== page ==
In New York City, where people had braced for a disaster-movie scene of water swirling around skyscrapers, the subways and buses were up and running again in time for the Monday morning commute. And to the surprise of many New Yorkers, things went pretty smoothly.

Towns further upstate weren't so lucky.

In the town of Windham, located in New York's Catskill Mountains, residents are still stunned after a day of taking in the damage, reports CBS News correspondent Jim Axelrod.

"It appears although a meteorite landed. It's utter devastation, its shocking and mind-boggling. Our sleepy little village was a great gem a getaway place for folks. And now it's devastating. It's tragic," Lori Torgensen told CBS News.

In the span of a few hours Sunday, Irene dumped more than 10 inches of rain on the already soggy town. The creeks turned into raging rivers, sending up to four feet of water rushing down Main Street and washing away homes and businesses. (Watch Axelrod's report on Windham at left.)

"It evolved on us like the flick of a light switch," Tom Hoyt, the town's highway and water superintendent, said.

"We thought we were going to lose electricity at most," said an emotional Antonia Schreiber.

Schreiber's business, a day spa she's owned for five years, has been totaled. The second floor is fine, but that's where she lives. The first floor, where she kept all her inventory and space for massages and treatments, were wiped out. And while she's in tears, she also considers herself lucky.

"We're lucky in comparison to others. We have our building. Other people have nothing. Their homes are gone."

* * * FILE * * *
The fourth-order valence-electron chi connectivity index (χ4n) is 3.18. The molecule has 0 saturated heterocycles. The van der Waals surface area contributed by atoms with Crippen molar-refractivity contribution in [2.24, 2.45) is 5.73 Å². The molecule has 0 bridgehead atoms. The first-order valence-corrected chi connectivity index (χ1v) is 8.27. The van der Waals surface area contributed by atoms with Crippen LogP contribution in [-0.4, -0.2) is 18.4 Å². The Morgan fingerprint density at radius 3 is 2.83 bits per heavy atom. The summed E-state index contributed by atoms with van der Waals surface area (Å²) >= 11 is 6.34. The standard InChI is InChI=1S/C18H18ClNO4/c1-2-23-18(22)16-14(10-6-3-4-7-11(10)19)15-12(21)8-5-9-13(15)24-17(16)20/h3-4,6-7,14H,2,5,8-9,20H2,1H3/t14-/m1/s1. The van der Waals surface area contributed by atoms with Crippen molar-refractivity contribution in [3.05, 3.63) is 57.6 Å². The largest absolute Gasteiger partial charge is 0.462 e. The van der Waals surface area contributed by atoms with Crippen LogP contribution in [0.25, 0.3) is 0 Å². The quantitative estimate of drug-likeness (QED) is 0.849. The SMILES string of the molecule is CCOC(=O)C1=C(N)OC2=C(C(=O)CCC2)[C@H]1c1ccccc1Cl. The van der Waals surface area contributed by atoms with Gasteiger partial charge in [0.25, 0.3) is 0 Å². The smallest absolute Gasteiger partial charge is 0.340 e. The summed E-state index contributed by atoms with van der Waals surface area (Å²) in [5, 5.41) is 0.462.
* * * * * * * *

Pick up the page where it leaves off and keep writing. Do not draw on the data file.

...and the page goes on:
Schreiber is not alone. Axelrod counted around a dozen businesses along Windham's Main Street that were seriously damaged.

Meanwhile, power outages were still widespread from north to south on Tuesday, with utilities from Virginia to Maine reporting around 2.5 million customers without electricity.

By Tuesday, a majority of riders on the hard-hit Long Island Rail Road and Metro-North Railroad were able to get onto trains. Only three of the LIRR lines were still suspended, covering the eastern end of the Long Island.

The 11-state death toll, which had stood at 21 as of Sunday night, rose sharply as bodies were pulled from floodwaters and people were electrocuted by downed power lines.

In Glen, N.Y., state police say they've recovered the body of a man whose pickup was swept off a road by a fast-moving flood of water the morning after Tropical Storm Irene, the AP reported Tuesday.

Investigator Karl Meybaum says 72-year-old Stephen Terleckey was apparently going to check on his flooded business and traveled several miles past warning barricades when he ran into the overflowing Schoharie Creek as a crew of bridge inspectors tried to wave him off.

An apparently vacant home exploded in an evacuated, flooded area in Pompton Lakes, N.J., early Monday, and firefighters had to battle the flames from a boat. In the Albany, N.Y., suburb of Guilderland, police rescued two people Monday after their car was swept away. Rescuers found them three hours later, clinging to trees along the swollen creek.

"It's going to take time to recover from a storm of this magnitude," President Barack Obama warned as he promised the government would do everything in its power to help people get back on their feet.